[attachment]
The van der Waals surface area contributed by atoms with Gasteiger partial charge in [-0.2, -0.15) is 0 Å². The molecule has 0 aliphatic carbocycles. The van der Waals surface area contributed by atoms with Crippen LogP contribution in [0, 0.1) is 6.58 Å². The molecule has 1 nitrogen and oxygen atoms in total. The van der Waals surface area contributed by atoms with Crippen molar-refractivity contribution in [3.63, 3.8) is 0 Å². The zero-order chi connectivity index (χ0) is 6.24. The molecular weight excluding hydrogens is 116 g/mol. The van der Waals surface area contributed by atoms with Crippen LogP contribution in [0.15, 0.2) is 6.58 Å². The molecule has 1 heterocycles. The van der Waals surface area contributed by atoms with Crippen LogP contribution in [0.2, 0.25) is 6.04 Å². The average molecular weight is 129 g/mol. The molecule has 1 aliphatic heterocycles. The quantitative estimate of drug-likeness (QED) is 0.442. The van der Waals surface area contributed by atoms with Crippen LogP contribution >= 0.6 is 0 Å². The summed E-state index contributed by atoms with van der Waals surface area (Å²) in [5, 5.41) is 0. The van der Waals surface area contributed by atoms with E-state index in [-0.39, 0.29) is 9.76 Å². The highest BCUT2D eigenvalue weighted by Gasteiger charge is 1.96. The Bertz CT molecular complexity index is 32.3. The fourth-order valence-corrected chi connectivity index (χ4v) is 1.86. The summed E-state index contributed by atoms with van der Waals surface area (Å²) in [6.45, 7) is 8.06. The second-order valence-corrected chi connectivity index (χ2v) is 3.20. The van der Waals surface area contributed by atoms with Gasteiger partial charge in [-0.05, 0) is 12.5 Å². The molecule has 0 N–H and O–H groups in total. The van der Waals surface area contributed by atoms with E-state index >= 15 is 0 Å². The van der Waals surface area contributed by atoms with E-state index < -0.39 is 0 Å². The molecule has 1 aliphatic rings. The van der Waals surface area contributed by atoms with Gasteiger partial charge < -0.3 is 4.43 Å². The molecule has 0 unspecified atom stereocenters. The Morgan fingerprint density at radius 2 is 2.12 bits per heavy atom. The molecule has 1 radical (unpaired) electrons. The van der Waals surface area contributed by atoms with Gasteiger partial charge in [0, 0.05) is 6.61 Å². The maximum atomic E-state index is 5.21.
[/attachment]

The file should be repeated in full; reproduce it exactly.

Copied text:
The van der Waals surface area contributed by atoms with Gasteiger partial charge in [-0.2, -0.15) is 0 Å². The molecule has 0 aliphatic carbocycles. The van der Waals surface area contributed by atoms with Crippen LogP contribution in [0, 0.1) is 6.58 Å². The molecule has 1 nitrogen and oxygen atoms in total. The van der Waals surface area contributed by atoms with Crippen molar-refractivity contribution in [3.63, 3.8) is 0 Å². The zero-order chi connectivity index (χ0) is 6.24. The molecular weight excluding hydrogens is 116 g/mol. The van der Waals surface area contributed by atoms with Crippen LogP contribution in [0.15, 0.2) is 6.58 Å². The molecule has 1 heterocycles. The van der Waals surface area contributed by atoms with Crippen LogP contribution in [0.2, 0.25) is 6.04 Å². The average molecular weight is 129 g/mol. The molecule has 1 aliphatic heterocycles. The quantitative estimate of drug-likeness (QED) is 0.442. The van der Waals surface area contributed by atoms with Crippen LogP contribution >= 0.6 is 0 Å². The summed E-state index contributed by atoms with van der Waals surface area (Å²) in [5, 5.41) is 0. The van der Waals surface area contributed by atoms with E-state index in [-0.39, 0.29) is 9.76 Å². The highest BCUT2D eigenvalue weighted by Gasteiger charge is 1.96. The Bertz CT molecular complexity index is 32.3. The fourth-order valence-corrected chi connectivity index (χ4v) is 1.86. The summed E-state index contributed by atoms with van der Waals surface area (Å²) in [6.45, 7) is 8.06. The second-order valence-corrected chi connectivity index (χ2v) is 3.20. The van der Waals surface area contributed by atoms with Gasteiger partial charge in [-0.05, 0) is 12.5 Å². The molecule has 0 N–H and O–H groups in total. The van der Waals surface area contributed by atoms with E-state index >= 15 is 0 Å². The van der Waals surface area contributed by atoms with E-state index < -0.39 is 0 Å². The molecule has 1 aliphatic rings. The van der Waals surface area contributed by atoms with Gasteiger partial charge < -0.3 is 4.43 Å². The molecule has 0 unspecified atom stereocenters. The Morgan fingerprint density at radius 2 is 2.12 bits per heavy atom. The molecule has 1 radical (unpaired) electrons. The van der Waals surface area contributed by atoms with Gasteiger partial charge in [0, 0.05) is 6.61 Å². The maximum atomic E-state index is 5.21.